Therapeutic drug monitoring (TDM) plays a crucial role in personalized medicine. It helps clinicians to tailor drug dosage for optimized therapy through understanding the underlying complex pharmacokinetics and pharmacodynamics. Conventional, non-continuous TDM fails to provide real-time information, which is particularly important for the initial phase of immunosuppressant therapy, e.g., with cyclosporine (CsA) and mycophenolic acid (MPA).
We analyzed the time course over 8 h of total and free of immunosuppressive drug (CsA and MPA) concentrations measured by liquid chromatography-tandem mass spectrometry (LC-MS/MS) in 16 kidney transplant patients. Besides repeated blood sampling, intravenous microdialysis was used for continuous sampling. Free drug concentrations were determined from ultracentrifuged EDTA-plasma (UC) and compared with the drug concentrations in the respective microdialysate (µD). µDs were additionally analyzed for free CsA using a novel immunosensor chip integrated into a fluorescence detection platform. The potential of microdialysis coupled with an optical immunosensor for the TDM of immunosuppressants was assessed.
Using LC-MS/MS, the free concentrations of CsA (fCsA) and MPA (fMPA) were detectable and the time courses of total and free CsA comparable. fCsA and fMPA and area-under-the-curves (AUCs) in µDs correlated well with those determined in UCs (r≥0.79 and r≥0.88, respectively). Moreover, fCsA in µDs measured with the immunosensor correlated clearly with those determined by LC-MS/MS (r=0.82).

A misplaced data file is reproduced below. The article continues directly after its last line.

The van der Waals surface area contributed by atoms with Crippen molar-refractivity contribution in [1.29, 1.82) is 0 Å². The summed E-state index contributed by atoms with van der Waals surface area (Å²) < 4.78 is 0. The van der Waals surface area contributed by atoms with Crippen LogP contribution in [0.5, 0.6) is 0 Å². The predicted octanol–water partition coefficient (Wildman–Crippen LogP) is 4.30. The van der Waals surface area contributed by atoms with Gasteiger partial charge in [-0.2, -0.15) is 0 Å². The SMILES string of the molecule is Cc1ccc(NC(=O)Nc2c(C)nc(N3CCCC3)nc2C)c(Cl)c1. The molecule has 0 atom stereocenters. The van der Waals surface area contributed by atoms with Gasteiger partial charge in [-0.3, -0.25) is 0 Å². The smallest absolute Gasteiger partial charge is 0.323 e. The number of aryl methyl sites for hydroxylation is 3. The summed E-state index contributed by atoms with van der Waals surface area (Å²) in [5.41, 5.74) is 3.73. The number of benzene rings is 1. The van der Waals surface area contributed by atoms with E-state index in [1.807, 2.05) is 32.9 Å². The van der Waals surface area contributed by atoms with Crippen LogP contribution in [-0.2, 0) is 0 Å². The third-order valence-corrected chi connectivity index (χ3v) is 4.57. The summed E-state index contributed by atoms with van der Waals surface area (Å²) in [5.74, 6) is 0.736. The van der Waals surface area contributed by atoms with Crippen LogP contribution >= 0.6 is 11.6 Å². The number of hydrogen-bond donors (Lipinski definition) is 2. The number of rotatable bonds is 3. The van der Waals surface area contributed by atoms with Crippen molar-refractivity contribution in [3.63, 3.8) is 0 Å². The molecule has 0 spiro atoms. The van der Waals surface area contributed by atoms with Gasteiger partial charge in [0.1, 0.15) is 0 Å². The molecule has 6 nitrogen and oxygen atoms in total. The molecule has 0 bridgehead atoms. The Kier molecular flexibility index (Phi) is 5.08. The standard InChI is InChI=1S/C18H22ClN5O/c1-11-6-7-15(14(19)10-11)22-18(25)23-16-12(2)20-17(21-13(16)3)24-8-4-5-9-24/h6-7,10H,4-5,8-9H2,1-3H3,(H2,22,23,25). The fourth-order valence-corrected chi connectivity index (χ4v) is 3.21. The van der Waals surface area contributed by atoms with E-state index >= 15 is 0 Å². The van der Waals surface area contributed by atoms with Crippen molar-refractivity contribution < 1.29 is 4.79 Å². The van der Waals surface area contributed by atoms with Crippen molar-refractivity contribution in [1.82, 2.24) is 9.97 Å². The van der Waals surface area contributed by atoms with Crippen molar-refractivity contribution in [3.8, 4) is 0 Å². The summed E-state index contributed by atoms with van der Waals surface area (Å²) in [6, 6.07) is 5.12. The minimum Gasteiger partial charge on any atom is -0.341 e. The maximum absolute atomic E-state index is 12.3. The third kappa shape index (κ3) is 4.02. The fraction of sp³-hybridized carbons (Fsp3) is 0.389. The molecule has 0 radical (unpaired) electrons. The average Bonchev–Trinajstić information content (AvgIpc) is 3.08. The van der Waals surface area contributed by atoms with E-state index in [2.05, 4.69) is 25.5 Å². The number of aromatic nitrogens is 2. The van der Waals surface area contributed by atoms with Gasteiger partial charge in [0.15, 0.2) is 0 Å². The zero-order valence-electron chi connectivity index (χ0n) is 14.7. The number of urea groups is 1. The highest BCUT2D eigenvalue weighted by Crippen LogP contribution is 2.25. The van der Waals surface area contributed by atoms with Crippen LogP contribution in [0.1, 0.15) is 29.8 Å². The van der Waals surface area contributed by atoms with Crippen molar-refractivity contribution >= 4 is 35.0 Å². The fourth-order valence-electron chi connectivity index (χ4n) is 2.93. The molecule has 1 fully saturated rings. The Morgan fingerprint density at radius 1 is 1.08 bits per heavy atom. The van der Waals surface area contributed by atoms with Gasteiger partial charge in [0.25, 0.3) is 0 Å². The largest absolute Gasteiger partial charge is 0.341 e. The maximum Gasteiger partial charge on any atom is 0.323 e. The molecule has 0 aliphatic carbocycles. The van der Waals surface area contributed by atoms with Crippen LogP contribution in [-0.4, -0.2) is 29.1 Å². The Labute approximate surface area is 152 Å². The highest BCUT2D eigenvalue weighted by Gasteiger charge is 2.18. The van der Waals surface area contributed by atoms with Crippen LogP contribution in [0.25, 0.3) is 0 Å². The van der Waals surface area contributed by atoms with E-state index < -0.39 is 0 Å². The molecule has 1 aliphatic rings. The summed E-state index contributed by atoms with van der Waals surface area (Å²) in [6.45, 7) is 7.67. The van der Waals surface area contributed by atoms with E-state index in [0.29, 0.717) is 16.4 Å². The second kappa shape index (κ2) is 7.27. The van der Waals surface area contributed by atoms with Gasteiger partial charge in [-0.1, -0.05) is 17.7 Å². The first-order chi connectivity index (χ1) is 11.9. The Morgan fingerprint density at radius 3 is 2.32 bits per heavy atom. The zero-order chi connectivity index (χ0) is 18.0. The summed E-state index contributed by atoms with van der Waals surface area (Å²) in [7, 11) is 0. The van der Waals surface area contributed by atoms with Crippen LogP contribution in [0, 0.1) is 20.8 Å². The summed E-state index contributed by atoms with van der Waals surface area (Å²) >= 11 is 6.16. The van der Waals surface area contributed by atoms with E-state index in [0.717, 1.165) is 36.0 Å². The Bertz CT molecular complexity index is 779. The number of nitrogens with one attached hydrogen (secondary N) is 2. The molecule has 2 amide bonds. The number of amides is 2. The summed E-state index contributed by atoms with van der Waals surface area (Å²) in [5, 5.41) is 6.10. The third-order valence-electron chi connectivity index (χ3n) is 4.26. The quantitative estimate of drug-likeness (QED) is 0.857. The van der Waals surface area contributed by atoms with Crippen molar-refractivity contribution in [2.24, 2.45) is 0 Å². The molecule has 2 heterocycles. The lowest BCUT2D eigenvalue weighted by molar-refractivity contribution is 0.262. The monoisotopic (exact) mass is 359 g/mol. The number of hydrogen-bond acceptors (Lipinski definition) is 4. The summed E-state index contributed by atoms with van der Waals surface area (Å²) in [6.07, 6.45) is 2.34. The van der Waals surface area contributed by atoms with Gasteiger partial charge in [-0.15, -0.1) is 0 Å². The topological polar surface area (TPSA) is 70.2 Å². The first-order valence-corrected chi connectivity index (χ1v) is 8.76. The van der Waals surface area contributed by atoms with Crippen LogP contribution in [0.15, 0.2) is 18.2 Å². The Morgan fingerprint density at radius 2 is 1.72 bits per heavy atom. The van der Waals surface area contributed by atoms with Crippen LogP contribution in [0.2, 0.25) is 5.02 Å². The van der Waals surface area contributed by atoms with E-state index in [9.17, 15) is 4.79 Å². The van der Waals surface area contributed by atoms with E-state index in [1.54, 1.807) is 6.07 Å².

The new microdialysis-supported immunosensor allows real-time analysis of immunosuppressants and tailor-made dosing according to the AUC concept. It readily lends itself to future applications as minimally invasive and continuous near-patient TDM.
Funding source: European Commission
We thank Christine Grubmüller and Christine Völkl for their excellent technical assistance, Francesca Salis for her help in the synthesis of CsA–O–CO2H, and Dr. Jutta Redlin for preparation of the perfusion solutions. We thank also all enrolled patients for their dedication and provision of clinical material.
Research funding: This work was funded by the European Union (EU) within the project NANODEM – Nanophotonic device for multiple therapeutic drug monitoring (GA 318372) of the 7th Framework Programme. P. Marquet received research grants from Sandoz and Chiesi.
Author contributions: All authors have accepted responsibility for the entire content of this submitted manuscript and approved submission.
Competing interests: M. O’Connell, Chief Technical Officer and shareholder of Cornel Medical Limited. Cornel holds the IP and assets of Probe Scientific Limited, the developer of the MicroEye microdialysis device. All other authors state no conflict of interest.
Informed consent: Informed consent was obtained from all individuals included in this study.
Ethical approval: Research involving human subjects complied with all relevant national regulations, institutional policies and is in accordance with the tenets of the Helsinki Declaration (as revised in 2013). The Ethics Committee of the Klinikum rechts der Isar (TUM) has approved the study (565/19 S).
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The online version of this article offers supplementary material (https://doi.org/10.1515/cclm-2020-1542).
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